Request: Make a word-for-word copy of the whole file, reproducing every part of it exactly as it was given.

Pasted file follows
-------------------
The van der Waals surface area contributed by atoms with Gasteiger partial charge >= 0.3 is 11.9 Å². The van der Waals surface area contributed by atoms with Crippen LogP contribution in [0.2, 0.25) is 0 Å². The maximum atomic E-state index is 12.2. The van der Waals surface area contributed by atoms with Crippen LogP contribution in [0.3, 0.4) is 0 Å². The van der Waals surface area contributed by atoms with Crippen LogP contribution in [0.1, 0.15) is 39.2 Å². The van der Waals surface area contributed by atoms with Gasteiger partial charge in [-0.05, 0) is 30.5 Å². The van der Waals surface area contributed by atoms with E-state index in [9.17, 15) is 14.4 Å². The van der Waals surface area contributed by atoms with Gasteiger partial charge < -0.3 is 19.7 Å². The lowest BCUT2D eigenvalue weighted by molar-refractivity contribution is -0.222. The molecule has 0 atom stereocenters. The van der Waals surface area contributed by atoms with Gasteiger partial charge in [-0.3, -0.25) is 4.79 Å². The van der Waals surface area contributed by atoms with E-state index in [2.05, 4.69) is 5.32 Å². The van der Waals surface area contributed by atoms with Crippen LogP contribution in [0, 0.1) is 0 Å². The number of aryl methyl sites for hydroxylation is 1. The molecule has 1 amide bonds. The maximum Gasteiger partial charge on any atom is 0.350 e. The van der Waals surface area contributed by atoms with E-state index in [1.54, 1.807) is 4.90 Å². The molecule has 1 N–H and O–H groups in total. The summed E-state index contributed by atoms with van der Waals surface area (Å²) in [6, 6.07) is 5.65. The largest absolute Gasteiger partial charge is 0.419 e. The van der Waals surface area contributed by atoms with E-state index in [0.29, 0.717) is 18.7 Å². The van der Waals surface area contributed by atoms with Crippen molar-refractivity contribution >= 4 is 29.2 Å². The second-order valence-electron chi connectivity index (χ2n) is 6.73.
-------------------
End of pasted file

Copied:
The van der Waals surface area contributed by atoms with Gasteiger partial charge >= 0.3 is 11.9 Å². The van der Waals surface area contributed by atoms with Crippen LogP contribution in [0.2, 0.25) is 0 Å². The maximum atomic E-state index is 12.2. The van der Waals surface area contributed by atoms with Crippen LogP contribution in [0.3, 0.4) is 0 Å². The van der Waals surface area contributed by atoms with Crippen LogP contribution in [0.1, 0.15) is 39.2 Å². The van der Waals surface area contributed by atoms with Gasteiger partial charge in [-0.05, 0) is 30.5 Å². The van der Waals surface area contributed by atoms with E-state index in [9.17, 15) is 14.4 Å². The van der Waals surface area contributed by atoms with Gasteiger partial charge < -0.3 is 19.7 Å². The lowest BCUT2D eigenvalue weighted by molar-refractivity contribution is -0.222. The molecule has 0 atom stereocenters. The van der Waals surface area contributed by atoms with Gasteiger partial charge in [-0.3, -0.25) is 4.79 Å². The van der Waals surface area contributed by atoms with E-state index in [2.05, 4.69) is 5.32 Å². The van der Waals surface area contributed by atoms with Crippen LogP contribution in [0, 0.1) is 0 Å². The number of aryl methyl sites for hydroxylation is 1. The molecule has 1 amide bonds. The maximum Gasteiger partial charge on any atom is 0.350 e. The van der Waals surface area contributed by atoms with E-state index in [1.54, 1.807) is 4.90 Å². The molecule has 1 N–H and O–H groups in total. The summed E-state index contributed by atoms with van der Waals surface area (Å²) in [6, 6.07) is 5.65. The largest absolute Gasteiger partial charge is 0.419 e. The van der Waals surface area contributed by atoms with E-state index in [0.29, 0.717) is 18.7 Å². The van der Waals surface area contributed by atoms with Crippen molar-refractivity contribution >= 4 is 29.2 Å². The second-order valence-electron chi connectivity index (χ2n) is 6.73.